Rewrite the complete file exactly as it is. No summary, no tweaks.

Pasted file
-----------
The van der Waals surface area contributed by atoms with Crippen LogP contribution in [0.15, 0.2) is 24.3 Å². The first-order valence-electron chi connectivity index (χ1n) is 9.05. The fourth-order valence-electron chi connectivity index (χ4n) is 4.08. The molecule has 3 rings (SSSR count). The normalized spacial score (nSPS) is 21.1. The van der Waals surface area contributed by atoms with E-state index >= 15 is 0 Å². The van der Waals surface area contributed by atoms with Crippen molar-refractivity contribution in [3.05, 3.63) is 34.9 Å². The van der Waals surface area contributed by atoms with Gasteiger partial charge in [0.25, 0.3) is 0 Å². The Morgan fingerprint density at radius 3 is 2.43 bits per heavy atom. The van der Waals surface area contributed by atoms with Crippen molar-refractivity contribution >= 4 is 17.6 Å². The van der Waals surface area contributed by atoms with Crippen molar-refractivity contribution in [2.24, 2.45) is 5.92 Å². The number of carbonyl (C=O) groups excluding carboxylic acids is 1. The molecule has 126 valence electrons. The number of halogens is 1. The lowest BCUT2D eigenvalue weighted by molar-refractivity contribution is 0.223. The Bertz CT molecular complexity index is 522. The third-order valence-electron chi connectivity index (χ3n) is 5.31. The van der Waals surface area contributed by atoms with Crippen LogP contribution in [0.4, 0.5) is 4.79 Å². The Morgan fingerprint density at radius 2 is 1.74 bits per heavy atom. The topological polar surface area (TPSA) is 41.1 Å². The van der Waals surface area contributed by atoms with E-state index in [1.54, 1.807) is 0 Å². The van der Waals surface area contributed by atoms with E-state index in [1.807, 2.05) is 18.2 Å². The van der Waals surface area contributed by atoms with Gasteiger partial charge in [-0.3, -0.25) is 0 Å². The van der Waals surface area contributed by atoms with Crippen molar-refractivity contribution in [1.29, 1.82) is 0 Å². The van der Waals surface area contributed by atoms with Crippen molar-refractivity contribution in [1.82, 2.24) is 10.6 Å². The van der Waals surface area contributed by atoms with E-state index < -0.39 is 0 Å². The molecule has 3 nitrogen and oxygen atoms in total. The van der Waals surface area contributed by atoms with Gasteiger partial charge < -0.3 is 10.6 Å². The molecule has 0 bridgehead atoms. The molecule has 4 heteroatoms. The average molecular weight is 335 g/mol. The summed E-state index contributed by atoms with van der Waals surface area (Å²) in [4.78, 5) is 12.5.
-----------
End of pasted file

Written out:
The van der Waals surface area contributed by atoms with Crippen LogP contribution in [0.15, 0.2) is 24.3 Å². The first-order valence-electron chi connectivity index (χ1n) is 9.05. The fourth-order valence-electron chi connectivity index (χ4n) is 4.08. The molecule has 3 rings (SSSR count). The normalized spacial score (nSPS) is 21.1. The van der Waals surface area contributed by atoms with E-state index >= 15 is 0 Å². The van der Waals surface area contributed by atoms with Crippen molar-refractivity contribution in [3.05, 3.63) is 34.9 Å². The van der Waals surface area contributed by atoms with Gasteiger partial charge in [0.25, 0.3) is 0 Å². The Morgan fingerprint density at radius 3 is 2.43 bits per heavy atom. The van der Waals surface area contributed by atoms with Crippen molar-refractivity contribution >= 4 is 17.6 Å². The van der Waals surface area contributed by atoms with Crippen molar-refractivity contribution in [2.24, 2.45) is 5.92 Å². The number of carbonyl (C=O) groups excluding carboxylic acids is 1. The molecule has 126 valence electrons. The number of halogens is 1. The lowest BCUT2D eigenvalue weighted by molar-refractivity contribution is 0.223. The Bertz CT molecular complexity index is 522. The third-order valence-electron chi connectivity index (χ3n) is 5.31. The van der Waals surface area contributed by atoms with Crippen LogP contribution in [0.4, 0.5) is 4.79 Å². The Morgan fingerprint density at radius 2 is 1.74 bits per heavy atom. The topological polar surface area (TPSA) is 41.1 Å². The van der Waals surface area contributed by atoms with E-state index in [1.54, 1.807) is 0 Å². The van der Waals surface area contributed by atoms with E-state index in [1.807, 2.05) is 18.2 Å². The van der Waals surface area contributed by atoms with Gasteiger partial charge in [-0.3, -0.25) is 0 Å². The van der Waals surface area contributed by atoms with Crippen molar-refractivity contribution in [1.29, 1.82) is 0 Å². The van der Waals surface area contributed by atoms with Crippen molar-refractivity contribution in [1.82, 2.24) is 10.6 Å². The van der Waals surface area contributed by atoms with E-state index < -0.39 is 0 Å². The molecule has 3 nitrogen and oxygen atoms in total. The van der Waals surface area contributed by atoms with Gasteiger partial charge < -0.3 is 10.6 Å². The molecule has 0 bridgehead atoms. The molecule has 4 heteroatoms. The average molecular weight is 335 g/mol. The summed E-state index contributed by atoms with van der Waals surface area (Å²) in [4.78, 5) is 12.5.